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Relationship Between OAT, Load, and HWT Condensing boiler HWT control is based on the relationship between HWT, OAT, and the heating load. Q = T x k 27 OAT 60°F -10°F Load

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Relationship Between OAT, Load, and HWT 28 Q conduction Q infiltration

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Relationship Between OAT, Load, and HWT 29 Q conduction Q infiltration Q exfiltration

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Relationship Between OAT, Load, and HWT 30 Q conduction Q infiltration

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Relationship Between OAT, Load, and HWT 31 Q load Q load = Q conduction + Q infiltration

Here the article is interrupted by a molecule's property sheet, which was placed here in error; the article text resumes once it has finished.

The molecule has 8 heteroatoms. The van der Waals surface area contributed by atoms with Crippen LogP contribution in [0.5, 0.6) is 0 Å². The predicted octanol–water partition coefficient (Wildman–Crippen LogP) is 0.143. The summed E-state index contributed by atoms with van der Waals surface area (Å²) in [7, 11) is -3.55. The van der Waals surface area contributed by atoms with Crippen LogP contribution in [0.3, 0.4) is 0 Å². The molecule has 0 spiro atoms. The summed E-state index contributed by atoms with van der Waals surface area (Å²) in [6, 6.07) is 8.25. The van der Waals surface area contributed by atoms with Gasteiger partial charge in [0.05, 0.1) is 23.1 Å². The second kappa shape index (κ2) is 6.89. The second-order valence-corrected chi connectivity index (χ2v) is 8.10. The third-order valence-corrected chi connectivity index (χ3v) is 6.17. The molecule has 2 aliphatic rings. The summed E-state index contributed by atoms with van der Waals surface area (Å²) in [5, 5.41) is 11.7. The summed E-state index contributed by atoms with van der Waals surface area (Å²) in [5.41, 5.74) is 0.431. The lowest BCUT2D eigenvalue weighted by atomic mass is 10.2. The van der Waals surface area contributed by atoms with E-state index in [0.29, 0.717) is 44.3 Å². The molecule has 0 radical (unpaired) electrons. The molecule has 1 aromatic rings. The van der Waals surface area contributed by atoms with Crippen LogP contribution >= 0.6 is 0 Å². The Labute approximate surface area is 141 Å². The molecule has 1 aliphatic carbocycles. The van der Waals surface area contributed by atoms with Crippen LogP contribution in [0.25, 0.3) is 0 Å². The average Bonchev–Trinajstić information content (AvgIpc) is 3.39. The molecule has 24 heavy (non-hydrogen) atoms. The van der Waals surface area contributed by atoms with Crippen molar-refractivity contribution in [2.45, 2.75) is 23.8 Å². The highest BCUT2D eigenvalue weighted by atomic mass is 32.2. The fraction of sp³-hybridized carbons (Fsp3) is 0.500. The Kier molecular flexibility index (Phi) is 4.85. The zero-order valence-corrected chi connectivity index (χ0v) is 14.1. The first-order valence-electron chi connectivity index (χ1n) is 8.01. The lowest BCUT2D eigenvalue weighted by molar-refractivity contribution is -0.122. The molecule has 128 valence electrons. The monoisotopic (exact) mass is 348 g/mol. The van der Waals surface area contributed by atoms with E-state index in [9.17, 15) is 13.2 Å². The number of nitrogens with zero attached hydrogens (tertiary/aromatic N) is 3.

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Relationship Between OAT, Load, and HWT 32 Q load OAT -10˚F IAT 70˚F T

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Relationship Between OAT, Load, and HWT Q load = Q conduction + Q infiltration 33

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Relationship Between OAT, Load, and HWT Q load = Q conduction + Q infiltration Q conduction = (U x A x T) 34

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Relationship Between OAT, Load, and HWT Q load = Q conduction + Q infiltration Q conduction = (U x A x T) Q infiltration = (1.08 x CFM x T) 35

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Relationship Between OAT, Load, and HWT Q load = Q conduction + Q infiltration Q conduction = (U x A x T) Q infiltration = (1.08 x CFM x T) Where: Q load = U = A = T= CFM = 1.08 = 36

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Relationship Between OAT, Load, and HWT Q load = Q conduction + Q infiltration Q conduction = (U x A x T) Q infiltration = (1.08 x CFM x T) Where: Q load = Heating Load (BTUH) U = A = T= CFM = 1.08 = 37